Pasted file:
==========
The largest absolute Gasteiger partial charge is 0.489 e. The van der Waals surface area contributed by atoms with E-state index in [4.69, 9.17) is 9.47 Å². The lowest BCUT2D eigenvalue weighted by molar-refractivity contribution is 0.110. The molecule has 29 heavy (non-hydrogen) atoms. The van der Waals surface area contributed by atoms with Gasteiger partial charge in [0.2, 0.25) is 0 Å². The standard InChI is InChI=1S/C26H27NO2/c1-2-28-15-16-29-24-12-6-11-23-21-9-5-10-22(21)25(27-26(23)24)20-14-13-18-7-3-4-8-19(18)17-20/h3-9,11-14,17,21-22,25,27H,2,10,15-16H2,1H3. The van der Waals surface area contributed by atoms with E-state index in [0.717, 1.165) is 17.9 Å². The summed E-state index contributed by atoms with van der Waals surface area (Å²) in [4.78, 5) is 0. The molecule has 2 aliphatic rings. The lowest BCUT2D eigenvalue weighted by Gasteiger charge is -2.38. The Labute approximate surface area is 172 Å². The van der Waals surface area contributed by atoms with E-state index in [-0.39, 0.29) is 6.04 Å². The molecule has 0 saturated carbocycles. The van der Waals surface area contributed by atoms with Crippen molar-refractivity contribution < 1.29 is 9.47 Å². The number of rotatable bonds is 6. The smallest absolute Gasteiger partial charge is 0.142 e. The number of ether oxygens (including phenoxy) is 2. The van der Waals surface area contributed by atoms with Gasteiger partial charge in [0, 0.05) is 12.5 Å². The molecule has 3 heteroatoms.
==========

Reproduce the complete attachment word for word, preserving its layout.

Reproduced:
The largest absolute Gasteiger partial charge is 0.489 e. The van der Waals surface area contributed by atoms with E-state index in [4.69, 9.17) is 9.47 Å². The lowest BCUT2D eigenvalue weighted by molar-refractivity contribution is 0.110. The molecule has 29 heavy (non-hydrogen) atoms. The van der Waals surface area contributed by atoms with Gasteiger partial charge in [0.2, 0.25) is 0 Å². The standard InChI is InChI=1S/C26H27NO2/c1-2-28-15-16-29-24-12-6-11-23-21-9-5-10-22(21)25(27-26(23)24)20-14-13-18-7-3-4-8-19(18)17-20/h3-9,11-14,17,21-22,25,27H,2,10,15-16H2,1H3. The van der Waals surface area contributed by atoms with E-state index in [0.717, 1.165) is 17.9 Å². The summed E-state index contributed by atoms with van der Waals surface area (Å²) in [4.78, 5) is 0. The molecule has 2 aliphatic rings. The lowest BCUT2D eigenvalue weighted by Gasteiger charge is -2.38. The Labute approximate surface area is 172 Å². The van der Waals surface area contributed by atoms with E-state index in [-0.39, 0.29) is 6.04 Å². The molecule has 0 saturated carbocycles. The van der Waals surface area contributed by atoms with Crippen molar-refractivity contribution < 1.29 is 9.47 Å². The number of rotatable bonds is 6. The smallest absolute Gasteiger partial charge is 0.142 e. The number of ether oxygens (including phenoxy) is 2. The van der Waals surface area contributed by atoms with Gasteiger partial charge in [0, 0.05) is 12.5 Å². The molecule has 3 heteroatoms.